Christmas can be a tricky time for all.

On the one hand, it’s a mix of joy, mistletoe, laughter and optimism - for others, it indicates stress, loss and grief. Pair that with overeating, overdrinking and overspending and the 12 days of Christmas often turn out to be some of the most difficult of the year.

Free suicide helpline CONSOLE experiences a threefold rise in calls over the Christmas period every year, with an average of 165 calls per day. 

According to a recent study compiled by Eurostat, the EU central statistics office, one in eight Irish people have experienced chronic depression – meaning that Ireland now has the highest rate (12%) of chronic depression in Europe.

So, how do we combat this during one of the more intense periods of the year?

The good news is that you are in no way helpless when it comes to your own mind. Despite the hardship a mental illness can bestow upon you – help is everywhere and there are so many ways you can help yourself along. 

It all starts with being proactive.

Don’t overindulge

Easier said, but how about this year rather than overindulging, sample and eat less overall.

Also, eat slower. Because it takes approximately twenty minutes for the brain to let us know that our stomach is full – when you eat slower, you often end up eating less than what you would have done before. 

Plan out an events calendar

An organised mind lessens the all-consuming feeling of anxiety considerably. Set out which events you’re set to attend or not attend and inform the hosts of that fact ahead of time to discourage last-minute bailing.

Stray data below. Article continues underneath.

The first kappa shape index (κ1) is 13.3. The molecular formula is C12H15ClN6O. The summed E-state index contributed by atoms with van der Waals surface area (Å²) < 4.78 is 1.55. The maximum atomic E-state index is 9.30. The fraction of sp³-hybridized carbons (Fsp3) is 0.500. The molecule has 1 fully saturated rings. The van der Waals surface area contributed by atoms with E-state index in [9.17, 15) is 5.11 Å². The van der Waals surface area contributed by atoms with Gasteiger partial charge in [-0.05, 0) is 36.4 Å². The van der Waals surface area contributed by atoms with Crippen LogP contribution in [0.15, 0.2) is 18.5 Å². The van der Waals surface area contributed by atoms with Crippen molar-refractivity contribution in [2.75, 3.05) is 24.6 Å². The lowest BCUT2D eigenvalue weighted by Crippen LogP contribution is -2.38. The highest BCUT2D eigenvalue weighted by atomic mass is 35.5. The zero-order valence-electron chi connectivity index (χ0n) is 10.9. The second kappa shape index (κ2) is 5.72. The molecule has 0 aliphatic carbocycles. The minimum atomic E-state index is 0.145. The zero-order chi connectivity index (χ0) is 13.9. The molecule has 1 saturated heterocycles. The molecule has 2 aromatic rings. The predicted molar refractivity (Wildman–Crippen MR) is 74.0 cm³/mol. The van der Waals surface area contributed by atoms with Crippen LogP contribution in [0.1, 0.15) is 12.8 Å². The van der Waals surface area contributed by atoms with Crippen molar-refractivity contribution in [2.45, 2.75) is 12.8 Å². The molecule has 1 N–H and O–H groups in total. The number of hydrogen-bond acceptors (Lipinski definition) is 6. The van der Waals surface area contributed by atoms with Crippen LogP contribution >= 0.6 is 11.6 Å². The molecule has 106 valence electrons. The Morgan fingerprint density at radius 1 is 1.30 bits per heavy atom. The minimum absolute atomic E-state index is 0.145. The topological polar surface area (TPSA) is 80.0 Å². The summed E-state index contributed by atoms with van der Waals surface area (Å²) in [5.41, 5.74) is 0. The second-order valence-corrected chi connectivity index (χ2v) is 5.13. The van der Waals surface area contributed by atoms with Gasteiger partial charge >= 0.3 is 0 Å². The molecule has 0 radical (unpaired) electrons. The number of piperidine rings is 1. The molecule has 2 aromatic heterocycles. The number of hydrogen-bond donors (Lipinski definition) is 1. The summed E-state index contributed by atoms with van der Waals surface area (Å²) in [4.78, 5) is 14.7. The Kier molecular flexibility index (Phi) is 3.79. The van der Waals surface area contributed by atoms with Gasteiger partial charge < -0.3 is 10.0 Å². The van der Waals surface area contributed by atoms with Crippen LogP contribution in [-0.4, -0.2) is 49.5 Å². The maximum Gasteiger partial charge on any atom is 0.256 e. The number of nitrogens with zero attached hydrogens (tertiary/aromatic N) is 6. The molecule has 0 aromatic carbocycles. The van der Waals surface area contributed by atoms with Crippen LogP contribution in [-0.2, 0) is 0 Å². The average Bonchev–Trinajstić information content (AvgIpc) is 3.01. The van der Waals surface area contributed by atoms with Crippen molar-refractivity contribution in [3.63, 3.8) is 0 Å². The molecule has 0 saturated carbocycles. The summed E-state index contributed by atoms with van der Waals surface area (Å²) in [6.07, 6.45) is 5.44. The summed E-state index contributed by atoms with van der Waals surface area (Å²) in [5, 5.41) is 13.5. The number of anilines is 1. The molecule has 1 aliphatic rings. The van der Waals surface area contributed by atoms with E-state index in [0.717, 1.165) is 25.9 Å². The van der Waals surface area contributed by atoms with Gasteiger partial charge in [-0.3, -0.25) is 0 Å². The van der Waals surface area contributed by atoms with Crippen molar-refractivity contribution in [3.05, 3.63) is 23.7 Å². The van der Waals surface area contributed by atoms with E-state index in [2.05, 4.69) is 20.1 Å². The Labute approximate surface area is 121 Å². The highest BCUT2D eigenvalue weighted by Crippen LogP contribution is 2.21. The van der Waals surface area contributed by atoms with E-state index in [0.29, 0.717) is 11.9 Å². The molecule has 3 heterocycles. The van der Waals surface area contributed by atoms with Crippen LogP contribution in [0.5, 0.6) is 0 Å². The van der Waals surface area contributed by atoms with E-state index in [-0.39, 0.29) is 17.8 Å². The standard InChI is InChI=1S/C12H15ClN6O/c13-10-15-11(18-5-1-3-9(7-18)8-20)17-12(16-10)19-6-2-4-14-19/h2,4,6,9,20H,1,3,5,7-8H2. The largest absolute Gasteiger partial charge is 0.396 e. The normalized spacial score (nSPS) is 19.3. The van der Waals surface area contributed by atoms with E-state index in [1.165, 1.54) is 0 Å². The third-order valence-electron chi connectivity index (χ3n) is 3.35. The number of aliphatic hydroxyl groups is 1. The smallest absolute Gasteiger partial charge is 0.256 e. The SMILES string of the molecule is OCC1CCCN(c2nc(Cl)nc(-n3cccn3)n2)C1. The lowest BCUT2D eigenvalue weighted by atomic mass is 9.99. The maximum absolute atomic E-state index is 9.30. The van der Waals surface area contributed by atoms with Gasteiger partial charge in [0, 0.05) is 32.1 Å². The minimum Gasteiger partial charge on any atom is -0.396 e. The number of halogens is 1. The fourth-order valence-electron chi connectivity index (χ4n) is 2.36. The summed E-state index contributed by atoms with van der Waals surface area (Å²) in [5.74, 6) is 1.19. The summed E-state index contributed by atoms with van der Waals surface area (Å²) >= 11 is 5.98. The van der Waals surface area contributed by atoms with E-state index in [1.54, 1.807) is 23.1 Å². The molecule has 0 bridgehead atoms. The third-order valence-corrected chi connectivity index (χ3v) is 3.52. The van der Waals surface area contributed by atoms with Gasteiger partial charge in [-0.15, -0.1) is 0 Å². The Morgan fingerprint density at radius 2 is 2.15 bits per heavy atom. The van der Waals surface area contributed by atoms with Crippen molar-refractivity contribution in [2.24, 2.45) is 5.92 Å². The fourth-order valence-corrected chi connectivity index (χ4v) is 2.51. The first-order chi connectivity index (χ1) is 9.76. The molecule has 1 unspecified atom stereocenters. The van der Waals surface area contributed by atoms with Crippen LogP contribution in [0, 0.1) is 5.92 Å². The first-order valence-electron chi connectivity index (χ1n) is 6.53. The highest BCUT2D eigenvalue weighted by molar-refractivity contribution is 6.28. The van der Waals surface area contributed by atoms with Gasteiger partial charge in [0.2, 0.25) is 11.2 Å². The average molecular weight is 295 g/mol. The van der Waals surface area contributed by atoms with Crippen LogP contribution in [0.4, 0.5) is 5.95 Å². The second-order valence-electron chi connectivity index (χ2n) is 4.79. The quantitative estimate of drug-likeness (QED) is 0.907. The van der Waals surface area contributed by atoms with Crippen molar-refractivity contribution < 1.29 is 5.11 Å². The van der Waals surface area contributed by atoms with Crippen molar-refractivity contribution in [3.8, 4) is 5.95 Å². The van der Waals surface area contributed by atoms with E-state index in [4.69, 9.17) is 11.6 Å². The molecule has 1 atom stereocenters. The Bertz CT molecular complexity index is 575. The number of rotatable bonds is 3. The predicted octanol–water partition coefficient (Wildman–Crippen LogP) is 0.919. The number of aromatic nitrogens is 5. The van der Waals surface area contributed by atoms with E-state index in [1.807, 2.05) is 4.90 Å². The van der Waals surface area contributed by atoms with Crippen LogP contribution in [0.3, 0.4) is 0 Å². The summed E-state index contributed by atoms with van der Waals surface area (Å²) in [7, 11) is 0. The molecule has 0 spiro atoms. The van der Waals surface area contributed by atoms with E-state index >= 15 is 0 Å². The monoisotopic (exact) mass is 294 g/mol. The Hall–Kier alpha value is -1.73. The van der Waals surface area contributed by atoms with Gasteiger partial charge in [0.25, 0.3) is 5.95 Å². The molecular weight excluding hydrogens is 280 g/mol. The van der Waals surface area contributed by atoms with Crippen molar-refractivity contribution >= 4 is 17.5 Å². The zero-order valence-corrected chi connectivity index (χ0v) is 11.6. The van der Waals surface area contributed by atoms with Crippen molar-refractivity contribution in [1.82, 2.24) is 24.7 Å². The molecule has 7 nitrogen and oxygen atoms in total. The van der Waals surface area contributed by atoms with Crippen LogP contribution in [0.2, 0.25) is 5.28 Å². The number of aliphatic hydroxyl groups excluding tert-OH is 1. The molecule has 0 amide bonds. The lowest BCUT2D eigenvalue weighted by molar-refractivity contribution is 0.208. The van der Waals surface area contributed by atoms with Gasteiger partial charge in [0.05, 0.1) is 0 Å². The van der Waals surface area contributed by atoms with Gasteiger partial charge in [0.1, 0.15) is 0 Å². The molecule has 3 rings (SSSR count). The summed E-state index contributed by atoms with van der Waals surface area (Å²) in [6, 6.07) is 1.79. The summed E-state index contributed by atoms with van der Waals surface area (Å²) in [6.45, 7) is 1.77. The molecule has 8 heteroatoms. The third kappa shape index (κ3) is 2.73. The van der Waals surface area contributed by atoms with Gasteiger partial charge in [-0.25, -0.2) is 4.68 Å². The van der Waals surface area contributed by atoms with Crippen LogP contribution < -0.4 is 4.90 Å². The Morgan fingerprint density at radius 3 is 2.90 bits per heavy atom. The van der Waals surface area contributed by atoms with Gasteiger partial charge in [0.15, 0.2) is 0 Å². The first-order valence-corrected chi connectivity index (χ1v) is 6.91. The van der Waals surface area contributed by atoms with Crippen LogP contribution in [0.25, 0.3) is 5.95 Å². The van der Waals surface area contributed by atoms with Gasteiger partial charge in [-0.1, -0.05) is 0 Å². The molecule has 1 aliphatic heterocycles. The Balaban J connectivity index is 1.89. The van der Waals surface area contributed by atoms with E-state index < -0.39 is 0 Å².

Set time limits on your attendance and reward yourself for staying longer than you thought you would. 

And for all the times when you've really tried but decided that tonight isn't the one for you – take a breath, count to five and set out a realistic plan for the next ten minutes. If that involves walking to your car, do it.

Maintain a steady sleeping routine

Often overlooked, but so intrinsic to your overall wellness.

Make bed a nice place to be. Invest in lavender oil to sprinkle on your radiator/bedsheets and fill the room with the scent. Switching off your phone is also essential. 

Forgive yourself for missing certain events

Some nights are just not your night.

Adapt good breathing rituals

As people, we have a tendency to live in the past (hanging on to old memories) or in the future (projecting fictional-reality).

The majority of things that we project about never come to pass. The present moment is, in fact, the only reality. Breathing wholly, smoothly and slowly is the key to setting yourself up to being totally present.

Keep moving

It may seem like the last thing you want to do is get active – but a winter walk or a quick house tidy could do your mind, body and head the world of good. Fresh air and frosted views do wonders for calming.

Move at your own pace

Not feeling the pub tonight? Grand. Not hungry now, but might pick later? Perfect. You don’t have to be ‘on it’ 24/7 for this fortnight, even if it seems like everyone else is.

Rest as much as you can

Go with the weather and try to switch off gradually when it starts to get dark - and yes, that means your phone, too. Mid-day cat-naps are welcomed and, often, encouraged.

This season, plan on doing more things you want to do rather than things you feel you have to do. It's alright to say ‘no’ to requests or demands you don't want to fulfil.

Yes, some people may be upset with your choices, but that's their issue and not yours. You have a right to do the things you want to do. Be good to yourself - you’re the only one of you there is.

If you or someone you know is suffering from mental health issues, Aware provides information and emotional support to those affected. Visit their website or call them between 10 am and 10 pm, seven days a week at 1800 80 48 48.